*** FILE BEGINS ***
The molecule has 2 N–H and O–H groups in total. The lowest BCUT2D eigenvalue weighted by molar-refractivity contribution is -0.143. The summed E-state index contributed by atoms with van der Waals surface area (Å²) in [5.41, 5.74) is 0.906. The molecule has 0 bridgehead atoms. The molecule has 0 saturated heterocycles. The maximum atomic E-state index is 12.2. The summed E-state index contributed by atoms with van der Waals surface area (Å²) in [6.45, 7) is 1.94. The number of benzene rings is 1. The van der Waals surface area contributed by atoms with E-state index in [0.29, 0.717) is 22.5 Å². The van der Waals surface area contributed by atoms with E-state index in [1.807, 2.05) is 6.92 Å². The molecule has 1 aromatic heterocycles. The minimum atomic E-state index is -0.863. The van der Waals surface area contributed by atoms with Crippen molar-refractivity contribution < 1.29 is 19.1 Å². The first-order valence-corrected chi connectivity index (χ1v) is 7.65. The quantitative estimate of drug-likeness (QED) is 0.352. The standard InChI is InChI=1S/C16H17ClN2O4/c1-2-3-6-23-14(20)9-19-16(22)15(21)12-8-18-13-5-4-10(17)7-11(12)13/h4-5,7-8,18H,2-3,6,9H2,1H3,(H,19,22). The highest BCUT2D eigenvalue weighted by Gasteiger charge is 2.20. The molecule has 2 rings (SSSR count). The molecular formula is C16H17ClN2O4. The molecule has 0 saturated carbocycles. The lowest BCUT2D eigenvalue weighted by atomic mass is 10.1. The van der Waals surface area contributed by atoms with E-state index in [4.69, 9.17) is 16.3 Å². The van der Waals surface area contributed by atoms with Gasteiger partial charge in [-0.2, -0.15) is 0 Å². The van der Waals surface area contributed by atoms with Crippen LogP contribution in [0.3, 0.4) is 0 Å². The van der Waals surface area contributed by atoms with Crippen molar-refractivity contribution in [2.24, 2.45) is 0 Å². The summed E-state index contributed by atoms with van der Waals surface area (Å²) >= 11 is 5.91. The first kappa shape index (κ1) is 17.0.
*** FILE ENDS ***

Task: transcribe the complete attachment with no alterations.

The molecule has 2 N–H and O–H groups in total. The lowest BCUT2D eigenvalue weighted by molar-refractivity contribution is -0.143. The summed E-state index contributed by atoms with van der Waals surface area (Å²) in [5.41, 5.74) is 0.906. The molecule has 0 bridgehead atoms. The molecule has 0 saturated heterocycles. The maximum atomic E-state index is 12.2. The summed E-state index contributed by atoms with van der Waals surface area (Å²) in [6.45, 7) is 1.94. The number of benzene rings is 1. The van der Waals surface area contributed by atoms with E-state index in [0.29, 0.717) is 22.5 Å². The van der Waals surface area contributed by atoms with E-state index in [1.807, 2.05) is 6.92 Å². The molecule has 1 aromatic heterocycles. The minimum atomic E-state index is -0.863. The van der Waals surface area contributed by atoms with Crippen molar-refractivity contribution < 1.29 is 19.1 Å². The first-order valence-corrected chi connectivity index (χ1v) is 7.65. The quantitative estimate of drug-likeness (QED) is 0.352. The standard InChI is InChI=1S/C16H17ClN2O4/c1-2-3-6-23-14(20)9-19-16(22)15(21)12-8-18-13-5-4-10(17)7-11(12)13/h4-5,7-8,18H,2-3,6,9H2,1H3,(H,19,22). The highest BCUT2D eigenvalue weighted by Gasteiger charge is 2.20. The molecule has 2 rings (SSSR count). The molecular formula is C16H17ClN2O4. The molecule has 0 saturated carbocycles. The lowest BCUT2D eigenvalue weighted by atomic mass is 10.1. The van der Waals surface area contributed by atoms with E-state index in [4.69, 9.17) is 16.3 Å². The van der Waals surface area contributed by atoms with Gasteiger partial charge in [-0.2, -0.15) is 0 Å². The van der Waals surface area contributed by atoms with Crippen LogP contribution in [0.3, 0.4) is 0 Å². The van der Waals surface area contributed by atoms with Crippen molar-refractivity contribution in [2.24, 2.45) is 0 Å². The summed E-state index contributed by atoms with van der Waals surface area (Å²) >= 11 is 5.91. The first kappa shape index (κ1) is 17.0.